After Johnson & Johnson released its covid-19 vaccine data last month, Dr. Anthony Fauci told CNN the vaccine had “very good efficacy against severe disease,” and that the results would have looked even better if it weren’t for the fact it had to compete with the vaccines from Pfizer-BioNTech and Moderna.
The only problem with that is, the single-dose vaccine only showed about 66% efficacy globally against moderate to severe/critical Covid-19 cases 4 weeks after inoculation. For a virus with a 98% survival rate, it’s no wonder that most Americans want nothing to do with the Johnson & Johnson vaccine or ANY vaccine for that fact.
So why do the pharmaceutical companies and Fauci continue to push the J&J covid-19 vaccine so hard, even after South Africa discontinued it for failing miserably when compared to its counterparts Pfizer-BioNTech and Moderna?
Dr. Leana Wen, a CNN medical analyst and former Baltimore public health commissioner, said it’s not correct to compare the Johnson & Johnson vaccine to Pfizer-BioNTech and Moderna. “That’s because the trials were not done head-to-head,” she said. “It’s not as if we had several groups of people — one group got the placebo, one group got Pfizer, one group got Moderna and one group got Johnson & Johnson. That’s not how this was done.”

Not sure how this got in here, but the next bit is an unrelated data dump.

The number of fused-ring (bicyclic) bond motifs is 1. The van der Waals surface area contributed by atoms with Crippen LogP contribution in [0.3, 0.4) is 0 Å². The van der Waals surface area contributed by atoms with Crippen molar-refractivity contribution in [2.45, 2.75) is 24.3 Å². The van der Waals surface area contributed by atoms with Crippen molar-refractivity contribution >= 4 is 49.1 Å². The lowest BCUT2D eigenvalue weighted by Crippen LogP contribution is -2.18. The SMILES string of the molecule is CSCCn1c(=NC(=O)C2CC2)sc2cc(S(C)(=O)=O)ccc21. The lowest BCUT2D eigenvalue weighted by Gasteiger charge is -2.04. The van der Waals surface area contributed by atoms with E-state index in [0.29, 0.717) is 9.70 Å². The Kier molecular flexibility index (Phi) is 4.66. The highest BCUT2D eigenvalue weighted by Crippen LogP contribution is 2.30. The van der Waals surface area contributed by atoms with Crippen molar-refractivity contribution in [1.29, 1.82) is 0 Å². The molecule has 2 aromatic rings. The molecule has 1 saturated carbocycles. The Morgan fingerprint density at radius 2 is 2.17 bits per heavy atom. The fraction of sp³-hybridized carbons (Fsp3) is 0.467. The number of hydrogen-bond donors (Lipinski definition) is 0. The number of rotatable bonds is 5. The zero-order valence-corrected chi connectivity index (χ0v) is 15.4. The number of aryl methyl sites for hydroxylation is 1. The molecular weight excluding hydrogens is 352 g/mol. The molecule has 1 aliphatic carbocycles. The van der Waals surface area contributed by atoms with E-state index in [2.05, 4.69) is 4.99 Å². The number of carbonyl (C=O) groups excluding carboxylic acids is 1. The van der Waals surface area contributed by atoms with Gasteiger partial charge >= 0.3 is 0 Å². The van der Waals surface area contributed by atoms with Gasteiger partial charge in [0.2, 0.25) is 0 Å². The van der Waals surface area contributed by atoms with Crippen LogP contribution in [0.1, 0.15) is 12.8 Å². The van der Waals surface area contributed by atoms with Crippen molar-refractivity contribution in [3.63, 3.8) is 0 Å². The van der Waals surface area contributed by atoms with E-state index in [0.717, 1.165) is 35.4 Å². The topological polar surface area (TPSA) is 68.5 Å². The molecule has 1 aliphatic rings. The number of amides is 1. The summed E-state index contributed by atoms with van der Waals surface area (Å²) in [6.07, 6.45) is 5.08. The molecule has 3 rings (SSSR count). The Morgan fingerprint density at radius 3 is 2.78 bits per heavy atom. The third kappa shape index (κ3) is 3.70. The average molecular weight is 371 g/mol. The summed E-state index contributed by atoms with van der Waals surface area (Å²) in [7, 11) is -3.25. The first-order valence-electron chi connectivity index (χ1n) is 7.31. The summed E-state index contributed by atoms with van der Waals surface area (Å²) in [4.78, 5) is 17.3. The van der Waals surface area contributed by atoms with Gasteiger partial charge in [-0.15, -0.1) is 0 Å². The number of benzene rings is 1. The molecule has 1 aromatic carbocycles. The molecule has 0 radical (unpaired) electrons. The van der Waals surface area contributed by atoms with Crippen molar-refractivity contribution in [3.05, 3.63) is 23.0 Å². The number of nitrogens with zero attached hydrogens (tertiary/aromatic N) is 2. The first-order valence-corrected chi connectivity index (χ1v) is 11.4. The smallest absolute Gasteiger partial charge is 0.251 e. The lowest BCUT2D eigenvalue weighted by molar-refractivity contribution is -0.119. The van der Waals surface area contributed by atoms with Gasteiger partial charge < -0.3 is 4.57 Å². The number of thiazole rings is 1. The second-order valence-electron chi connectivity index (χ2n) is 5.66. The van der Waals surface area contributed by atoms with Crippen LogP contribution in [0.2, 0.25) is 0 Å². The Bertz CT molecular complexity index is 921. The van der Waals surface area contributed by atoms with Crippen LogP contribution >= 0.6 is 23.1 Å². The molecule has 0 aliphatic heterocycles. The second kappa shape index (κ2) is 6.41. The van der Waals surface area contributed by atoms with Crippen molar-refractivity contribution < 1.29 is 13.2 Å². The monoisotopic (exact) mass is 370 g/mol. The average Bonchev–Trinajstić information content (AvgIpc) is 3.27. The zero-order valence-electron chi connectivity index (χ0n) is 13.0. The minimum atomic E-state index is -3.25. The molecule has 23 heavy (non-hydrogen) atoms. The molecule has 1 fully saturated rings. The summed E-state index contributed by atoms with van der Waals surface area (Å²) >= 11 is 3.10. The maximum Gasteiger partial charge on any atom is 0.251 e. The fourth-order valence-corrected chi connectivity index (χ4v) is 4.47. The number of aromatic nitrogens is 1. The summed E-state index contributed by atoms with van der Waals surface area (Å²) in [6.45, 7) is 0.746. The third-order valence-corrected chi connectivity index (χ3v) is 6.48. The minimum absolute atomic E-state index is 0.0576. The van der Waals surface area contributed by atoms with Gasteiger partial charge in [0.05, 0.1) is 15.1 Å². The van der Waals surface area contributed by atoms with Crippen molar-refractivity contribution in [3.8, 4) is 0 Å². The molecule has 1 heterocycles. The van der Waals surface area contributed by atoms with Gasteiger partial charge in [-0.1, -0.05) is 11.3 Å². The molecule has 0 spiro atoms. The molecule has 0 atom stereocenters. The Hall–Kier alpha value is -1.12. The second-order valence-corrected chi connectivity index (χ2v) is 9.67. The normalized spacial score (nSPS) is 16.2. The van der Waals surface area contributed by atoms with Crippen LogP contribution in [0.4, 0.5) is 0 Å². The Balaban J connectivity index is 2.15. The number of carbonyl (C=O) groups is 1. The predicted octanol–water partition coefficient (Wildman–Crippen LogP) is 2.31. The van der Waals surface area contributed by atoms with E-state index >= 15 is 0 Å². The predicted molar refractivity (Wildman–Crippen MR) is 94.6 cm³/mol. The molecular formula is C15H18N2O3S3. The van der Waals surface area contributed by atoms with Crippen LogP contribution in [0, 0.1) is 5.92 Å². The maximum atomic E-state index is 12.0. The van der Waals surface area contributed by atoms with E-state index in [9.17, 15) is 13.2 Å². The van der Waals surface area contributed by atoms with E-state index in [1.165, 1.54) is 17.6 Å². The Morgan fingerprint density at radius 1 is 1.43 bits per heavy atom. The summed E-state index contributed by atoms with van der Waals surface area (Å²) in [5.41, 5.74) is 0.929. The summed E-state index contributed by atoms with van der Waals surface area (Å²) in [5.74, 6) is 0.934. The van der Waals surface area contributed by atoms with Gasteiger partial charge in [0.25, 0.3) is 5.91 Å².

The vaccines were also tested at different times, she said, and different types of strains were more prevalent than others depending on the location.
Notably, Johnson & Johnson’s vaccine was tested in South Africa, where the dominant strain was the B.1.351 variant, which is believed to be more contagious. There, the vaccine showed a 64% efficacy rate. Offering protection against the variant could give the Johnson & Johnson vaccine a “slight edge,” Wen said since neither Pfizer’s nor Moderna’s vaccine was tested in that environment.
Regardless, the Johnson & Johnson vaccine’s efficacy numbers exceed the 50% effectiveness bar that was previously set by the FDA… and we’re supposed to all now just accept that as a win.